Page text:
The ACLU of Virginia has asked Gov. Terry McAuliffe to halt all executions in the Commonwealth after learning the state Department of Corrections secretly changed its procedures to hide more of the execution process from the public.
Less than three weeks after problems with the Jan. 18 lethal injection of Ricky Jovan Gray, the DOC changed its “execution manual” on Feb. 7 so that official, media and victim witnesses will be unable to observe the inmate’s condition prior to future executions or view the insertion of IVs – a critical part of the procedure.
“Virginia already has a system that allows the state to contract in secret with secret compounding pharmacies to make secret drugs, and now the DOC has moved to remove the actual process of executions further and further from public view,” the ACLU-VA’s March 16 letter to the governor, signed by Executive Director Claire Guthrie Gastañaga, states. “These additional restrictions on the public’s right to know are shocking, shameful and in direct contradiction with the principles of open government and accountability upon which our democracy is founded.”
The ACLU-VA supports a 2015 resolution by the American Bar Association’s Death Penalty Representation Project which calls for complete transparency in all aspects of capital punishment, including public development and disclosure of execution protocols, public disclosure of all drugs used, ability of witnesses to observe the entire execution process, and independent investigations when executions are unusually prolonged or the inmate appears to suffer.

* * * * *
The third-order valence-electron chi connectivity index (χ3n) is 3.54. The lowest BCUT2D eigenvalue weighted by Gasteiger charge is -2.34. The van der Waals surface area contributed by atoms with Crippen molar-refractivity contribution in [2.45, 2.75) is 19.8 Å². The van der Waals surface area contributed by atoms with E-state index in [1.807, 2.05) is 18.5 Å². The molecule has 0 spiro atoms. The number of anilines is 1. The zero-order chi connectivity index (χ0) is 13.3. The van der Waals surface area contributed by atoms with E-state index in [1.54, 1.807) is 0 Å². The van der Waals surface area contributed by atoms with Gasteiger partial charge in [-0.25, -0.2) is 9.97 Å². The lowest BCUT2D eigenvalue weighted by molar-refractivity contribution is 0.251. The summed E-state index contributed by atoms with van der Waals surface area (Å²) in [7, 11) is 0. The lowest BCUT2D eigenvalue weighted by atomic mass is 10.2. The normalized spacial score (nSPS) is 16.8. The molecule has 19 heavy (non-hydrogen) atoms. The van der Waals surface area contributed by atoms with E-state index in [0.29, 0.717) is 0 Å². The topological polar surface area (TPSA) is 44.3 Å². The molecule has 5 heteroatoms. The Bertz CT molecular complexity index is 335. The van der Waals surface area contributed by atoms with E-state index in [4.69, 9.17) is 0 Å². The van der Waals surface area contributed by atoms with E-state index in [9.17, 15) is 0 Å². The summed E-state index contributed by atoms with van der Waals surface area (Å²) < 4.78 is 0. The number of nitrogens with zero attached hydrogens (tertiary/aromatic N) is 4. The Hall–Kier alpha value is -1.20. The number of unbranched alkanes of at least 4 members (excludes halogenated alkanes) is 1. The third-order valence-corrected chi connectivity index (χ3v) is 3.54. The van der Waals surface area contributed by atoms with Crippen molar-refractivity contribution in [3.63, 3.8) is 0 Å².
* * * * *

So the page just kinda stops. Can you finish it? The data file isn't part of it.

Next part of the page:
In Gray’s Jan. 18 execution by lethal injection, witnesses were able to observe him being brought into the execution chamber but he was shielded behind a curtain for 33 minutes as officials attempted to set IVs. The ACLU-VA has said the length of time Gray was behind the curtain, as well as the presence of a doctor who confirmed his death using a stethoscope rather than by viewing a heart monitor as the previous protocols required, suggest something unusual happened during the process of killing him.
Under the DOC’s new protocols, witnesses would not be able to see the inmate at all prior to administration of drugs, and the attending physician would have discretion to confirm death using a stethoscope.
“It seems that, when confronted with questions and criticism over issues with the written protocols and actual practice of executing people in Virginia, the DOC and the administration’s posture is to ignore these concerns and then tighten the veil of secrecy even further to avoid uncomfortable questions in the future,” the ACLU-VA’s letter to the governor states.
In its letter, the ACLU-VA urges the governor to:
- Order an independent investigation into the execution of Ricky Gray,
- Initiate a public process of updating the DOC’s execution manual to conform with the ABA transparency resolution,
- Halt all pending executions until the DOC protocols are properly revised, and
- Commute the pending April 25 execution of Ivan Teleguz based on his clemency appeal.